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Incidence and occurrence profiles of the small brown planthopper (Laodelphax striatellus Fallén) in Korea in 2011–2015
- Kwon, Deok Ho, Jeong, In-Hong, Hong, Sung Jun, Jung, Myung-Pyo, Kim, Ki-Su, Lee, Si Woo, Lee, Si Hyeock
- Journal of Asia-Pacific entomology 2018 v.21 no.1 pp. 293-300
- Laodelphax striatellus, cluster analysis, coasts, crop production, cultivation area, data collection, light traps, meteorological data, migratory behavior, monitoring, pesticide application, pests, rice, China, Korean Peninsula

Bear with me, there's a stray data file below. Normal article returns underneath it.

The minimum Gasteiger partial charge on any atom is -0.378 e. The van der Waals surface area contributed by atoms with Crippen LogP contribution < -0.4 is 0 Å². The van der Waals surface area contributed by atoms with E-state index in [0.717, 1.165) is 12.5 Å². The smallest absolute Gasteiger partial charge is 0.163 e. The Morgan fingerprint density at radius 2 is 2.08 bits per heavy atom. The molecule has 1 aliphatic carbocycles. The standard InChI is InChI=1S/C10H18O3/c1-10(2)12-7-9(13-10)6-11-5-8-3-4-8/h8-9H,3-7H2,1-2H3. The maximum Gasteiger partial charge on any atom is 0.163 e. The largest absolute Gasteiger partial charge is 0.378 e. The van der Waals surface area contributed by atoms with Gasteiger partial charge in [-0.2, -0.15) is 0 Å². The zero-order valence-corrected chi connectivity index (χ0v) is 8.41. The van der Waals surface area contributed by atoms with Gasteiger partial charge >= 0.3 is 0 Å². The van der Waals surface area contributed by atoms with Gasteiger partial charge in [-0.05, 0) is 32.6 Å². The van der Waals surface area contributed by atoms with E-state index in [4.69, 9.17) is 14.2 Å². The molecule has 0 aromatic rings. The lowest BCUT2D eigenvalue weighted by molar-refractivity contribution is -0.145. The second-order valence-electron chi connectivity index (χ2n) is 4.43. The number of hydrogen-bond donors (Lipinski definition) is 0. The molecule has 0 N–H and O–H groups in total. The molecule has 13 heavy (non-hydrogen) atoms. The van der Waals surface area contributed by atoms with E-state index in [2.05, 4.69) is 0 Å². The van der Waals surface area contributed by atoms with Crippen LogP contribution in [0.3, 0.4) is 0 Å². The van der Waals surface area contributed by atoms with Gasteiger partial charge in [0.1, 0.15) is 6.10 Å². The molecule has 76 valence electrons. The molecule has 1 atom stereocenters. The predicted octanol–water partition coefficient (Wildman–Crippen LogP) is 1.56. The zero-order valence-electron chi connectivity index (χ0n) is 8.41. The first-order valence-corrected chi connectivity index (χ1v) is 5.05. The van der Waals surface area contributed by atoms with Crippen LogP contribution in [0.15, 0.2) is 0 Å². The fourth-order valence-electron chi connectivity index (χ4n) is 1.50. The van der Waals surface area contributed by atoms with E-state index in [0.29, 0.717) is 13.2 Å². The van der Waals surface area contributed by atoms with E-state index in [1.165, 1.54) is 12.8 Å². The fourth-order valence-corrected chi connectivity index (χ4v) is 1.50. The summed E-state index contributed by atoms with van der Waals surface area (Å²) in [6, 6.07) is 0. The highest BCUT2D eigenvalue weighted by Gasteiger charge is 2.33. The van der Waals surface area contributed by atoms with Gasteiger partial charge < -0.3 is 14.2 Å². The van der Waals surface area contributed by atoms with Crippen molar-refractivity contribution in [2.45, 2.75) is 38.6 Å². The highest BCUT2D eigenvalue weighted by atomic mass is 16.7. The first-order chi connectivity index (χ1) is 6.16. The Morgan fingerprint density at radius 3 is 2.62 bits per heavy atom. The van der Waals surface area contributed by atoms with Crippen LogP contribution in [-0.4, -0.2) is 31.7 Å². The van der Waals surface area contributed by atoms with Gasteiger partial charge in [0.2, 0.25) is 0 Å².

- The small brown planthopper (SBPH, Laodelphax striatellus Fallén) is an important pest that causes severe yield losses in rice by transmitting viral plant diseases. For the proper management of this pest, therefore, it is necessary to understand its temporal and spatial dynamics by establishing a periodical monitoring system. A dataset, including the number of SBPHs by location, collection method [aerial collection net (AeCN) or light trap (LT)] and period (May–Aug.) for five years (2011–2015) was provided by the Rural Developmental Administration, and missing values were imputed using multiple imputation methods. Of the 15,848 individuals collected, approximately 47% and 52.9% were collected using the AeCN and LT methods, respectively. Large numbers of SBPHs were generally collected from western coastal regions using AeCNs but not LTs. A high incidence of migratory SBPHs was observed during Julian days 144–166 using the AeCN method, with slightly different migration periods in each year. Generally, the migratory SBPHs made up 39.4% of the total populations of SBPHs during those periods. According to clustering analysis, the migratory region was located along the western coastal regions. Putative migration paths were estimated by trajectory cluster analyses using meteorological data. Interestingly, an L-shaped trajectory path emerged as a potentially important route for migratory SBPHs, passing through major wheat cultivation areas in Henan, Anhui, Jiangsu, and Zhejiang provinces in China, where high densities of SBPHs occur from late May to early June. These results would provide valuable information to predict the incidence period of migratory SBPHs and establish a proactive management system against SBPH, including the basis for the detection of hazardous factors and decisions regarding appropriate pesticide treatment periods.